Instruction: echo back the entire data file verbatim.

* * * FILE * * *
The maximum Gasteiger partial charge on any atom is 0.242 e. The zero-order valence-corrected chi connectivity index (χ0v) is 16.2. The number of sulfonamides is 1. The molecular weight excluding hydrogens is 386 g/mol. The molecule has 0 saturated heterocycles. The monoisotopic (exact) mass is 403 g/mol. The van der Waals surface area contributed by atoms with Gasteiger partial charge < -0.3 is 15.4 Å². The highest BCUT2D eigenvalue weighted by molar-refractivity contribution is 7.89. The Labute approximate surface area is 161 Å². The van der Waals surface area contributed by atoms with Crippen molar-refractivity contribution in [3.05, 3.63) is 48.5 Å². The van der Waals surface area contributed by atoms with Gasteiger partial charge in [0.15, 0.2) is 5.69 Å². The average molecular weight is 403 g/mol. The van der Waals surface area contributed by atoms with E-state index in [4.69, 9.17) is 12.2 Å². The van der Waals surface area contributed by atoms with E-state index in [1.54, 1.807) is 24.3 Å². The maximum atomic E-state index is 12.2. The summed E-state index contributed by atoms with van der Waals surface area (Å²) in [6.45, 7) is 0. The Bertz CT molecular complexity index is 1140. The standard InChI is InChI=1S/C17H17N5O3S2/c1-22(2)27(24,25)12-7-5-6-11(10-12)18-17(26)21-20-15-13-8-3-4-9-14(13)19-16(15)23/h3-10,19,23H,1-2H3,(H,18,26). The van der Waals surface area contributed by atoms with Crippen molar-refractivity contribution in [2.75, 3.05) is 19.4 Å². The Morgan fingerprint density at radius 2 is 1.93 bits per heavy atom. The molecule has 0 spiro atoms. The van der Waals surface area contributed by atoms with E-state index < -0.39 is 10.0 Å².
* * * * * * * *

The maximum Gasteiger partial charge on any atom is 0.242 e. The zero-order valence-corrected chi connectivity index (χ0v) is 16.2. The number of sulfonamides is 1. The molecular weight excluding hydrogens is 386 g/mol. The molecule has 0 saturated heterocycles. The monoisotopic (exact) mass is 403 g/mol. The van der Waals surface area contributed by atoms with Gasteiger partial charge < -0.3 is 15.4 Å². The highest BCUT2D eigenvalue weighted by molar-refractivity contribution is 7.89. The Labute approximate surface area is 161 Å². The van der Waals surface area contributed by atoms with Crippen molar-refractivity contribution in [3.05, 3.63) is 48.5 Å². The van der Waals surface area contributed by atoms with Gasteiger partial charge in [0.15, 0.2) is 5.69 Å². The average molecular weight is 403 g/mol. The van der Waals surface area contributed by atoms with E-state index in [4.69, 9.17) is 12.2 Å². The van der Waals surface area contributed by atoms with E-state index in [1.54, 1.807) is 24.3 Å². The maximum atomic E-state index is 12.2. The summed E-state index contributed by atoms with van der Waals surface area (Å²) in [6.45, 7) is 0. The Bertz CT molecular complexity index is 1140. The standard InChI is InChI=1S/C17H17N5O3S2/c1-22(2)27(24,25)12-7-5-6-11(10-12)18-17(26)21-20-15-13-8-3-4-9-14(13)19-16(15)23/h3-10,19,23H,1-2H3,(H,18,26). The van der Waals surface area contributed by atoms with Crippen molar-refractivity contribution in [2.75, 3.05) is 19.4 Å². The Morgan fingerprint density at radius 2 is 1.93 bits per heavy atom. The molecule has 0 spiro atoms. The van der Waals surface area contributed by atoms with E-state index < -0.39 is 10.0 Å².